Losing My Wings

"What is a bird that does not fly?"

Yagharek is caught at what we will call a gothic moment when he recognizes, “What is a bird that does not fly? How does one exist?” Yagharek’s body no longer fits the patterns that made up his old life and he has just realized that he can’t return to his winged existence. He also doesn’t have a clear idea of what his new life might be as he is only just beginning to apprehend the demands of his flightless condition. His apprehension comes not so much from what is unknown but from what is feared and undetermined. At this moment, Yagharek is simultaneously aware of what he has to give up as well as suspicious of what may actually occur.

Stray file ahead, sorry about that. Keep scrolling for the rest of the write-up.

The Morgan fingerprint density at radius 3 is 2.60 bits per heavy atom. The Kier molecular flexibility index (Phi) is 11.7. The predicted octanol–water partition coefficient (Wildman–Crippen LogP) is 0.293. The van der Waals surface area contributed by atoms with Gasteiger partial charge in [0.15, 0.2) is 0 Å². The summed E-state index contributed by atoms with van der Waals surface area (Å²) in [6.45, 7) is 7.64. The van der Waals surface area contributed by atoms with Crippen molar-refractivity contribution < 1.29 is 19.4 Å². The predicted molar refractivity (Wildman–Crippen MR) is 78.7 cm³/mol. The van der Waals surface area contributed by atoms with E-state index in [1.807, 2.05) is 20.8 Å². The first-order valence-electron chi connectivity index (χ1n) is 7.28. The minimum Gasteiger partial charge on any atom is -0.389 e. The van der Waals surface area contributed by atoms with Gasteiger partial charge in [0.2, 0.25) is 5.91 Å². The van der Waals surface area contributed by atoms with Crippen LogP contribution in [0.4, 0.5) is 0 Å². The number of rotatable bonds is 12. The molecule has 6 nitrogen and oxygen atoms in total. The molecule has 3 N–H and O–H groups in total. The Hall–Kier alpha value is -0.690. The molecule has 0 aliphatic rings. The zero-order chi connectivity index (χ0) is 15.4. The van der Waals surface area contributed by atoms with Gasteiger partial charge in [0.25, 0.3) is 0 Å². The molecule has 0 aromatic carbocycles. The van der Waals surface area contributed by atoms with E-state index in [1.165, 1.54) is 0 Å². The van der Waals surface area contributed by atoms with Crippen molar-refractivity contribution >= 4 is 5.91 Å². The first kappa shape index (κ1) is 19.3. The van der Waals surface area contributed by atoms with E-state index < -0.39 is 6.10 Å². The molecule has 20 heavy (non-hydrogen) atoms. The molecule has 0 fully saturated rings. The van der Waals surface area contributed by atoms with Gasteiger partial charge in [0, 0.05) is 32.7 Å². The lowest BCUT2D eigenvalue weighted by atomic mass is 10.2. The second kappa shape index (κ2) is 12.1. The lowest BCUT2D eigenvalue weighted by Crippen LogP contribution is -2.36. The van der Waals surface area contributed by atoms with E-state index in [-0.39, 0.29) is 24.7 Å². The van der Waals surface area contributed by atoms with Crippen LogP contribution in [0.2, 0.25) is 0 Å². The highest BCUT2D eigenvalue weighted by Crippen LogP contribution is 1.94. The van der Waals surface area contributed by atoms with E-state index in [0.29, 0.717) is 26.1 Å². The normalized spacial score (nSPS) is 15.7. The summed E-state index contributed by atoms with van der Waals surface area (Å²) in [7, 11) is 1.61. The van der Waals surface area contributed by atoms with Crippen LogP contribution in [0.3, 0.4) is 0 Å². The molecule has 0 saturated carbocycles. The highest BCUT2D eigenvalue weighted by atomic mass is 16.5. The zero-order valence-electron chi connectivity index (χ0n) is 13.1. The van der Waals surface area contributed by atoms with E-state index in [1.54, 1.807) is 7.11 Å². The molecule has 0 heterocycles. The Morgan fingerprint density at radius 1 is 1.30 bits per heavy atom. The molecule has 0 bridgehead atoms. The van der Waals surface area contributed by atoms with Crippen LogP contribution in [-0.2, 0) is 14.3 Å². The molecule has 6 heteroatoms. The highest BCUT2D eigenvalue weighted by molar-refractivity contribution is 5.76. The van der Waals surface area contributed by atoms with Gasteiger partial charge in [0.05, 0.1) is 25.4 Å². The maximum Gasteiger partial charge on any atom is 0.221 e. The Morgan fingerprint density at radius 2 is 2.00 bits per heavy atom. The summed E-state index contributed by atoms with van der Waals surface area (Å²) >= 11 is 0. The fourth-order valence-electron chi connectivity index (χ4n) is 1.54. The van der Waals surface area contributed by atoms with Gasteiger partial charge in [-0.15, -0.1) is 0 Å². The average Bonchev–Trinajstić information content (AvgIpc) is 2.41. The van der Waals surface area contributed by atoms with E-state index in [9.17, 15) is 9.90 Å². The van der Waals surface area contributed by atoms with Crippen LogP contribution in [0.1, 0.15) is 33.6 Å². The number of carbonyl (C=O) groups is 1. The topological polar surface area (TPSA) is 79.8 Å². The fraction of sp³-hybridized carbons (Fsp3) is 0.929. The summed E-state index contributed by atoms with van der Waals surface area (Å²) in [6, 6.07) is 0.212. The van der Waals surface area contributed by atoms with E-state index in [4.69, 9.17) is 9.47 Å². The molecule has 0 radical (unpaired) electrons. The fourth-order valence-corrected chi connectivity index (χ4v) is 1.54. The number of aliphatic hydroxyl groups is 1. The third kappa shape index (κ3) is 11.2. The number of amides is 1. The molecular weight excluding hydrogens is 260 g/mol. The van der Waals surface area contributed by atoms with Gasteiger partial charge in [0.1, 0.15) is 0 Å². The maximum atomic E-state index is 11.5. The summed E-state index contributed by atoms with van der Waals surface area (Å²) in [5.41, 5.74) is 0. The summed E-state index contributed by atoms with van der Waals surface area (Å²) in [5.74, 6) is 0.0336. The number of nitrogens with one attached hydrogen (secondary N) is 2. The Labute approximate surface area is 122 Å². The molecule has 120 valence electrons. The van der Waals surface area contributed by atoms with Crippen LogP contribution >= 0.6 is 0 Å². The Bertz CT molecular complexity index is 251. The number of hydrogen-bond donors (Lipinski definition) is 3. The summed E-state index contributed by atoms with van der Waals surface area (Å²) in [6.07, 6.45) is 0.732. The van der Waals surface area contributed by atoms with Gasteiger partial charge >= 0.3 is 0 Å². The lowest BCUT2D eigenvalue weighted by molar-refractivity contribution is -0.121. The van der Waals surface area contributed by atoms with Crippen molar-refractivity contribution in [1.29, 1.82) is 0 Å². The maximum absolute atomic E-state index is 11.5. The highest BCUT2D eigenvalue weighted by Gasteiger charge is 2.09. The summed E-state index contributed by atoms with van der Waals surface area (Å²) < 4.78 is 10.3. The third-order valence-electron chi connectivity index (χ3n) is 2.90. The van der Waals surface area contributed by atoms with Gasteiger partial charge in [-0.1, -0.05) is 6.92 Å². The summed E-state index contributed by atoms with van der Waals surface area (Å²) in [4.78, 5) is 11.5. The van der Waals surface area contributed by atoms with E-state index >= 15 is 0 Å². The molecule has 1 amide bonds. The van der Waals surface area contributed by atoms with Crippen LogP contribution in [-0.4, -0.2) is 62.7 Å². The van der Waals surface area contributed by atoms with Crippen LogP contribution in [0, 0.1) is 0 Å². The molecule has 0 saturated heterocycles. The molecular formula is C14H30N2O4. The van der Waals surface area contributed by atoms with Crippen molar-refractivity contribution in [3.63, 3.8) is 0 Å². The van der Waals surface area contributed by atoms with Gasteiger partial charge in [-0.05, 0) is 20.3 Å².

Much like Yagharek, humans also went through a gothic moment where they lost the potential for flight. Sometimes we can feel this through the longing in our shoulders. It became palpable to me as I read about Yagharek's dilemma. When the feeling is strong, I can even feel a haunting of the presence of wings as an invitation to a series of new events in my day-to-dat life. We also know this as an outcome of the developmental pathways of others. Variations sometimes occur during the development of animals that shift or exchange the expression of limbs or wings. Our limbs are not the assured developmental outcomes that we often take them to be.

Read here about the Gothic and biology.

Read here about the role of variation in development.

Read here about the intertwining of popular culture and biology.

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